I think I was pretty lucky growing up my only bad memory of being forced to eat something I didn’t want to was of silverbeet with a white sauce. It was a rare occasion when mum decided I had to have it. I can still remember the feeling of wanting to vomit. To this day I still don’t like silverbeet! I think most people have a food that was insisted on that still traumatizes them as an adult!
So how do we teach our kids to eat their vegetables and try new things without scaring them for life? I can share what has worked for our family. This is mostly aimed at children you can verbally negotiate with not your toddlers although I will mention this briefly too.
I’ll put them into points so you can easily remember them or note down:
One bite policy…anything your kids don’t like require them to have one bite each time you serve it. For example one piece of mushroom, one brocoli floret, one slice of carrot. I’m a big believer in this as I know myself that if I was required to take one bite I could handle that…I could mentally overcome that challenge… but ask me to eat a whole serving of silverbeet and my stomach would churn and brain swell.
Make sure your kids are hungry come dinner time. Don’t over feed them at afternoon tea, one small snack to tide them over may be all they need. My boys can eat a couple of pieces of toast after school without effecting their dinner appetite but anymore than that and come dinner they aren’t hungry for very much.
SOMETIMES THEY HAVE TO EAT THEIR VEGES
When it comes to vegetables in general, not the ones they hate just the ones they would be happy to swap out for fries then I do sometimes make them eat them. Generally when we sit down to eat I’ll encourage them to eat veges first before filling up on meat or their favourite thing on the plate. I also remind them to mix the veges with the thing on the plate they like.
DON’T OFFER ALTERNATIVES
Your child isn’t going to starve if they miss a few meals. Eventually hunger will make even less desirable things look attractive. If they don’t want what you are cooking for the family then don’t prepare them separate food (except for allergies of course). I do sometimes offer the boys a choice of raw or cooked carrot as they would prefer to munch on a raw carrot before dinner than eat a cooked one. Probably healthier that way anyways.
ALWAYS LET THEM CHOOSE IF THEY WANT TO EAT
I read about a large family who would put out the least favourite thing first and once they had eaten that they got the next thing. They didn’t have to eat anything it was their choice but they didn’t get the next thing until that one was eaten. I have used this once or twice when we have had something like a bacon and egg salad for tea. Just remember to serve up an achievable portion for a child, relative to how used to eating that sort of thing they are. Initially this may mean one lettuce leaf and two slices of tomato. I now find I can serve the boys a big plate of salad with the yummy goodies on top and they are happy to eat the whole thing as they have become accustomed to it as I have increased it over time. We have also had boys who wouldn’t eat mushrooms or beetroot now love it as one bite at at time over many meals they have grown to enjoy it.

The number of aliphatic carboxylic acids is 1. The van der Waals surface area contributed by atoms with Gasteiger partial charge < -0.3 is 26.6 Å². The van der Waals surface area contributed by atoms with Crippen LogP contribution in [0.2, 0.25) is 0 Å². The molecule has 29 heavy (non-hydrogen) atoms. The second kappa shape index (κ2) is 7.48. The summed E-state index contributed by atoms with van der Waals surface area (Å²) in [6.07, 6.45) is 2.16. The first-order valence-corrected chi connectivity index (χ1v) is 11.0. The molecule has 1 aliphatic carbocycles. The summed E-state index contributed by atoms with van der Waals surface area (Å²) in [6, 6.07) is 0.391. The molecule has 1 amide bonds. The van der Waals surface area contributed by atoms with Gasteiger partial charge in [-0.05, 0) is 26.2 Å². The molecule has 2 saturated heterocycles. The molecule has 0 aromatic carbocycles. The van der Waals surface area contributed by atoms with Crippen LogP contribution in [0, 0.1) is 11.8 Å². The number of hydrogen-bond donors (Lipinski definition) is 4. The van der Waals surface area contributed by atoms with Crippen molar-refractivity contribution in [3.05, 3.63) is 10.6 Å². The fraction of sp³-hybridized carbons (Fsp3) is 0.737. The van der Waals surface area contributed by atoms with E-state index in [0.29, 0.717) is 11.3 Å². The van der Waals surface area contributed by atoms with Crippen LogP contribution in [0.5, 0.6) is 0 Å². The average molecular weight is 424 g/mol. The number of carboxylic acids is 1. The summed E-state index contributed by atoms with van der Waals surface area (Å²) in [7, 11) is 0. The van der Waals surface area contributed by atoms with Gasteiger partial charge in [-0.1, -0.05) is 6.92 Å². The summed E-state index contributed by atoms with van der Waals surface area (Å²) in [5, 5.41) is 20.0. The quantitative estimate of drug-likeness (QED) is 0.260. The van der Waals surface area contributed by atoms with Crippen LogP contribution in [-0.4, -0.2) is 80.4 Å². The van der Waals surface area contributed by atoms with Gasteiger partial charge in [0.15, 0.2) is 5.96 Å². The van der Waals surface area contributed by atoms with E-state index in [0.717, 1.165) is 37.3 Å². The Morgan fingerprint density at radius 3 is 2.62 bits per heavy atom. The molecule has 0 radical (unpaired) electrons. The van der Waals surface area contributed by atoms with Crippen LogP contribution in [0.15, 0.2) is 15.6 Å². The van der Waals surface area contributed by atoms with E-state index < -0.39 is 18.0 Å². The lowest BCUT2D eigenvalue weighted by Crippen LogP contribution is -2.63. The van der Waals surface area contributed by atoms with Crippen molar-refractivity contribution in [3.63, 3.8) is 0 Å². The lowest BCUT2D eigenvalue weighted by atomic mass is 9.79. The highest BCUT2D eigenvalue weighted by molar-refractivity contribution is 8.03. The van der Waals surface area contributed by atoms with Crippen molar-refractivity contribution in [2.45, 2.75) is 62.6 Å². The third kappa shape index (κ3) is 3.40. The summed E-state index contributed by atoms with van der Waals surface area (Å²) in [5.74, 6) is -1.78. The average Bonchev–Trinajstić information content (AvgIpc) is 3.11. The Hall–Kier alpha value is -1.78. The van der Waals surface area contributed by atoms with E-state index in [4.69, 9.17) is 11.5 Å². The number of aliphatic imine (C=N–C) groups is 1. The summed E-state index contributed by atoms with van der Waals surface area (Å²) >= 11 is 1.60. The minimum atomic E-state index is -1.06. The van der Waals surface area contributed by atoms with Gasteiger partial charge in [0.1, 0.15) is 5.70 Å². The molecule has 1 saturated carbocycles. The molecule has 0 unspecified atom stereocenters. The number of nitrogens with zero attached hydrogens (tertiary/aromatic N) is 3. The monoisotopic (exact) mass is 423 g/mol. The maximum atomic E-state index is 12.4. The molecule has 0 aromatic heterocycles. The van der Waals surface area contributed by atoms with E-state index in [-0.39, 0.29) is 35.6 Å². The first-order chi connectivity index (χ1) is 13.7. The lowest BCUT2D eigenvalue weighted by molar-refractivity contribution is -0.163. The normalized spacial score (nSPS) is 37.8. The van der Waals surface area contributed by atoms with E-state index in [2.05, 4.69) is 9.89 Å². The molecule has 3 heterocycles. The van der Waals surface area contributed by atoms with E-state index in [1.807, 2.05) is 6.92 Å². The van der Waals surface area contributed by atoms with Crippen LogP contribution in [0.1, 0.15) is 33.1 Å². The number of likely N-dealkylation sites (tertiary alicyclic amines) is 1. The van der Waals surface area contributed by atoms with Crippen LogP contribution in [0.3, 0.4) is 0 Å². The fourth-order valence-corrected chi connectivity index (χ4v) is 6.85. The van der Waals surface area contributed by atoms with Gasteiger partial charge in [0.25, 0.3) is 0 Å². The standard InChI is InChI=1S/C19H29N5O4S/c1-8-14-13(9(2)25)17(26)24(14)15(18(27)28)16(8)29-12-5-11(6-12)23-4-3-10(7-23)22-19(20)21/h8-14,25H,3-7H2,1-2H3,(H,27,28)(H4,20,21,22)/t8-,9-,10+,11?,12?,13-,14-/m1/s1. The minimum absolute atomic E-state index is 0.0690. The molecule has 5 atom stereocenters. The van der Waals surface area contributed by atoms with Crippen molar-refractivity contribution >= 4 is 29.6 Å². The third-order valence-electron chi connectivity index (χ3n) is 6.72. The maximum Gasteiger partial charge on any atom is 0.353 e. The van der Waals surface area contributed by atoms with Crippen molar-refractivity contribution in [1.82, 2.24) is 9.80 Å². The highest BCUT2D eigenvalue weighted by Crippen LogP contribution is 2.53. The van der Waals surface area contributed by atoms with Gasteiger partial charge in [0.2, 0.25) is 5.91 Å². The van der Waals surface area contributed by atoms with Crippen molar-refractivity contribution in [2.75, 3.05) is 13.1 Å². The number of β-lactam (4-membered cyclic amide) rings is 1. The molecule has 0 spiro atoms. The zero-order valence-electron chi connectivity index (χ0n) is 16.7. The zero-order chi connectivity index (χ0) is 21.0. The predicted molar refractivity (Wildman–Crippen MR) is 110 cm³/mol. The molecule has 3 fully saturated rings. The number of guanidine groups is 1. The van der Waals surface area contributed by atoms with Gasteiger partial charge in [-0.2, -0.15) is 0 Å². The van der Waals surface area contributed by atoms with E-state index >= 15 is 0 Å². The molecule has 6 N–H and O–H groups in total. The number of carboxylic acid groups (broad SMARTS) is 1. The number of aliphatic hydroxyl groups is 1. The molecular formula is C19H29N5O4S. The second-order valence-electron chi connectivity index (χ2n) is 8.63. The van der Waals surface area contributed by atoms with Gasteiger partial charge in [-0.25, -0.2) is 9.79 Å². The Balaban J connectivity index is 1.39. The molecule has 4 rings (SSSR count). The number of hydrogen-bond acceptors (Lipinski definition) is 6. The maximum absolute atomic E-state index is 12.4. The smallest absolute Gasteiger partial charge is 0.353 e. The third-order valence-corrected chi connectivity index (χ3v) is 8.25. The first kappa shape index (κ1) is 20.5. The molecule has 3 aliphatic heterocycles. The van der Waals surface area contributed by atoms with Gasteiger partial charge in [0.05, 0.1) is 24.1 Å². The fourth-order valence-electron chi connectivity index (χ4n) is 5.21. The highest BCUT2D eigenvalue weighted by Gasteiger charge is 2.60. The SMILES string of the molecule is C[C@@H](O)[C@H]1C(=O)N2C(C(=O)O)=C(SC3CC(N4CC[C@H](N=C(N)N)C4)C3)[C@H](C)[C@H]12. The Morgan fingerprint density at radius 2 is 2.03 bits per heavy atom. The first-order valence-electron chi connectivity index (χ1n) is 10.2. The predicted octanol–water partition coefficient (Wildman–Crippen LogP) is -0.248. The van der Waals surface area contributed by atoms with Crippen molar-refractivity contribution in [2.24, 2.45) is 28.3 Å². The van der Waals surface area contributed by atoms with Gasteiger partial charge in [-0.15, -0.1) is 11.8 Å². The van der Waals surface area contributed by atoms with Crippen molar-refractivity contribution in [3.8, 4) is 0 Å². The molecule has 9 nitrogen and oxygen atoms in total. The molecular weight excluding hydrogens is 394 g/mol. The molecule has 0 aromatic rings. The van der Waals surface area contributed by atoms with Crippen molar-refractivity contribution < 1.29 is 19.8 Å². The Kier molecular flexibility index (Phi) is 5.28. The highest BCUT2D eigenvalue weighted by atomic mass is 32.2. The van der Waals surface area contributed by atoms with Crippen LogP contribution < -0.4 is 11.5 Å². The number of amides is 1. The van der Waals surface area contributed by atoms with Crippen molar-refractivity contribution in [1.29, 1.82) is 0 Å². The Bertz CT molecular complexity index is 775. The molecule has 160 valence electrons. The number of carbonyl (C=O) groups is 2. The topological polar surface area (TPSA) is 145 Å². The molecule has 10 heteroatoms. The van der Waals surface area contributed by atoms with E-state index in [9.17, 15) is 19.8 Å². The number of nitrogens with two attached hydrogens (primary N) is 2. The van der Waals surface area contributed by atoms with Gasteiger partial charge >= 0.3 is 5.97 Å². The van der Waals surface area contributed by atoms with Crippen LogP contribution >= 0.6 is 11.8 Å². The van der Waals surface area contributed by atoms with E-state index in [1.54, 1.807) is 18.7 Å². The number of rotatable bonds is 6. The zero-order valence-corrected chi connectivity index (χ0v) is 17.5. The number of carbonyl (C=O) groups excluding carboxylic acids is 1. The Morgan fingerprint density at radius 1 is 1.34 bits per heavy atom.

We have a general policy if you can’t eat most of the good food on your plate then you don’t have room for dessert. If you can’t try the one bite then that is okay but no dessert. Dessert is a very good motivator for many children. Just make sure what you are asking them to achieve is realistic and not too much. Start with baby steps. Be tough and follow through or you are wasting your time and losing their respect.
KEEP OFFERING THE GOODS
Don’t stop offering just because they don’t like it first time. This is especially true for babies and toddlers. Put a selection of food out for them and they will surprise you eating things they wouldn’t touch not long ago. Don’t be surprised if they change their minds on things they used to like also though. At this age I find with my 1 year old that it is very important I don’t let him snack too much on less healthy food or he isn’t interested when the good stuff comes along.
DON’T BUY FOODS YOU DON’T WANT THEM OR YOURSELF EATING
This may seem very obvious but how many people buy stashes of goodies for the cupboard when they are trying to lose weight. If its not something you should be consuming don’t bring it into the house. I have to remind myself of this regularly especially when things are on special. We buy biscuits as our treat for after dinner having a couple each night or occasionally ice cream. I stay away from buying lollies, chocolate and fizzy drinks. Juice is another thing which you may be best to avoid buying unless you are controlled enough to only drink occasionally as it is loaded with fruit sugar. A piece of fruit is a much more balanced snack.
MAKE TASTY MEALS
The best way to get vegetables into your children without a battle is by cooking tasty meals that contain lots of them. Some of our favourites are mince (50% meat / 50% vegetables – grated carrot, zuchinni, apple, tinned tomatoes, spinach, grated pumpkin and anything else you have on hand), quiche (loaded with vegetables, cheese and bacon) and more recently I have found some great one pot recipes loaded with vegetables which I’ll share in another post. I think most kids would enjoy these kinds of things.
I hope one or two of these ideas might be helpful for your family! I use them all and my 3 older boys eat almost everything and enjoy it. The toddler is still very much a work in progress…